In regard of the need for economic reform and the promotion of economic growth, the process of further integration into the world economy is not allowed to slow down. The question is what Vietnam needs to do to facilitate the upcoming integration roadmap.
Firstly, administrative reform and severely corruption offence are the most important things. It is shown that the WTO supports free market economy so that it could operate and develop only in a healthy competitive environment. Since the joining in the WTO, Vietnamese economy has not really created a healthy competitive environment. Meanwhile, corruption has created more conditions for interest groups to ramp up and distort even the good national policies. If the administrative procedures remain cumbersome and troublesome, corruption will still restrain the required transparency in corporate management. In accordance, CPTPP is not an opportunity, but a challenge to the whole system.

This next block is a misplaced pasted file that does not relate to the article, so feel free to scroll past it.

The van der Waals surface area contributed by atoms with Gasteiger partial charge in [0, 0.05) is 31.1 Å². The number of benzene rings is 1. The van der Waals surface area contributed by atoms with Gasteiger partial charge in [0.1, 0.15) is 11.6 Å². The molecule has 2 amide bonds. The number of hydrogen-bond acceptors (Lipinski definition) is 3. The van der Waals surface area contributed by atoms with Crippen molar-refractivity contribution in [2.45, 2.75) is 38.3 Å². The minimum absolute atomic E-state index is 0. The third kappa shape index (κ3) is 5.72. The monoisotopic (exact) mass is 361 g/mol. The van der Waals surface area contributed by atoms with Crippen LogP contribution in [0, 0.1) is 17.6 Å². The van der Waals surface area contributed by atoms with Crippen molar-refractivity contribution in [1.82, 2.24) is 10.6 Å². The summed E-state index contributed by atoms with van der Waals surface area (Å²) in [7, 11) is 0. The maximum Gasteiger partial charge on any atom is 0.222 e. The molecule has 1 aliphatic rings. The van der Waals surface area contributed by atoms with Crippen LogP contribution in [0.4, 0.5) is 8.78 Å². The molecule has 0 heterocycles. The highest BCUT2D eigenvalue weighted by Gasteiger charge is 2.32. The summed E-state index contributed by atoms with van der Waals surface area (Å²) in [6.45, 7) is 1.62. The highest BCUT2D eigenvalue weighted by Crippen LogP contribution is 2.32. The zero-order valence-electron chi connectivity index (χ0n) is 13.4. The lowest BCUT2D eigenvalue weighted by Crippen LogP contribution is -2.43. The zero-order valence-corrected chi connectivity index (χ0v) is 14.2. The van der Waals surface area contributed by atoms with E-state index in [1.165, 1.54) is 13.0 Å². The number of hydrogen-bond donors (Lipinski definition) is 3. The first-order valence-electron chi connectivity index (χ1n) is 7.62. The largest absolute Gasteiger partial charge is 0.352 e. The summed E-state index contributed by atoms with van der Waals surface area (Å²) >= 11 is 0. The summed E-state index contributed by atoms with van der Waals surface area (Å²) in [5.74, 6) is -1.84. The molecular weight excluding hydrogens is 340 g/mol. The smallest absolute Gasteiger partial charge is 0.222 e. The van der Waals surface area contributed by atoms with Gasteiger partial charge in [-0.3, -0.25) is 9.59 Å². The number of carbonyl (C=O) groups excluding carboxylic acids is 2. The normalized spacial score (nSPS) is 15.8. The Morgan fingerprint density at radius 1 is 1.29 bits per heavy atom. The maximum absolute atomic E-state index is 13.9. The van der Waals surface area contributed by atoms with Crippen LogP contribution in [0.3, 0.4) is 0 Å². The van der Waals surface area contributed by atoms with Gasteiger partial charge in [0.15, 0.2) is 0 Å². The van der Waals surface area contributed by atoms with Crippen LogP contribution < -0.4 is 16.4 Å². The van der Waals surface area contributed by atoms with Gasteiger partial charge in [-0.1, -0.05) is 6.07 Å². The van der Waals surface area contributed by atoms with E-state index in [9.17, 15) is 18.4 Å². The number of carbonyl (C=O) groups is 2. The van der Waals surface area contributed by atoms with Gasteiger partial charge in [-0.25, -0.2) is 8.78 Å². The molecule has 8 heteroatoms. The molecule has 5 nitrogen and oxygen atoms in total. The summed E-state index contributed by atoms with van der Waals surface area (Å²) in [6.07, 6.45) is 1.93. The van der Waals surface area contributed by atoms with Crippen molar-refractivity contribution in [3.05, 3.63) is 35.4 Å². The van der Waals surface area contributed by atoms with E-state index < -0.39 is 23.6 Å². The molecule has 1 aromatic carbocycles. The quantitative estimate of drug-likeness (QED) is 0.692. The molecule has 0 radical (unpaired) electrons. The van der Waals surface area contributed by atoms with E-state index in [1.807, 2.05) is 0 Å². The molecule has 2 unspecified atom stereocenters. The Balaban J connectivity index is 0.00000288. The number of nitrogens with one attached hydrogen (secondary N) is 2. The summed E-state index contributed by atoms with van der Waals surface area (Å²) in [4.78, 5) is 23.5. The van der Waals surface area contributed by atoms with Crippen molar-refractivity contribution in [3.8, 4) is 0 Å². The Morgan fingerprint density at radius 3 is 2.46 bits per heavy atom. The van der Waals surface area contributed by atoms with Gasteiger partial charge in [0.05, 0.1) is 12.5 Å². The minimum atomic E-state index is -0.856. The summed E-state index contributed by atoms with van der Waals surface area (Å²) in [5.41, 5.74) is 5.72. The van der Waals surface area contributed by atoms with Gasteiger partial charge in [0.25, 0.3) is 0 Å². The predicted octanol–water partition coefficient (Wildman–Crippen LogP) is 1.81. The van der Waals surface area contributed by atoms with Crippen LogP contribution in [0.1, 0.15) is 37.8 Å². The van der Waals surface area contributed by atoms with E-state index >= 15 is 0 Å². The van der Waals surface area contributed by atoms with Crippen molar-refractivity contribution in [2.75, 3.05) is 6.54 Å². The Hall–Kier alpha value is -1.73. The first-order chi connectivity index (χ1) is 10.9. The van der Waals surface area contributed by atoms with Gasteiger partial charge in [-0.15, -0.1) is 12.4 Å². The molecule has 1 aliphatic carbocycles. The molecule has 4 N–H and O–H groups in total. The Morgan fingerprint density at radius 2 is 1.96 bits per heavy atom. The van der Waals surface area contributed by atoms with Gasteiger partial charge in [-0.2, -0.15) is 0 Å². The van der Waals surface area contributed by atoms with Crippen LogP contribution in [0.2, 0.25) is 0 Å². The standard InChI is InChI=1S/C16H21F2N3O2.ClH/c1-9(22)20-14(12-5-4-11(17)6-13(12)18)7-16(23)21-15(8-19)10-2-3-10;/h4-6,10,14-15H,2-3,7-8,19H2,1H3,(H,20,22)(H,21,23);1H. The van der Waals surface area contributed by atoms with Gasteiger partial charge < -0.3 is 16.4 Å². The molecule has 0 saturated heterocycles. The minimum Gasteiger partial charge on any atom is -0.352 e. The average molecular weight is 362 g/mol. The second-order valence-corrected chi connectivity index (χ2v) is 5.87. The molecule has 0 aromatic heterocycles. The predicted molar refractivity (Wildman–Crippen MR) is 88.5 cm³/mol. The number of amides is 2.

Secondly, the reformation of the legal environment and policies to ensure a single “standard” prescribed by CPTPP is a difficult for Vietnam. But in the long run, this reform of the institutional environment towards the international “rules” is a necessary condition for growth in the context of globalization. In this perspective, although adjusting the policy system involving the regulation of CPTPP is a difficult and costly process, Vietnam’s commitments can be seen as an external “push” to provide additional momentum for domestic efforts towards a transparent institutional environment and economic growth.
Thirdly, it is needed to organize the perfect communication to all classes of people, especially the business and the production circles in the countryside. The participation in CPTPP without fast updating to the farmers might cause the loss of market, the high pressure of competition, and even the legal disadvantage in disputes and sues.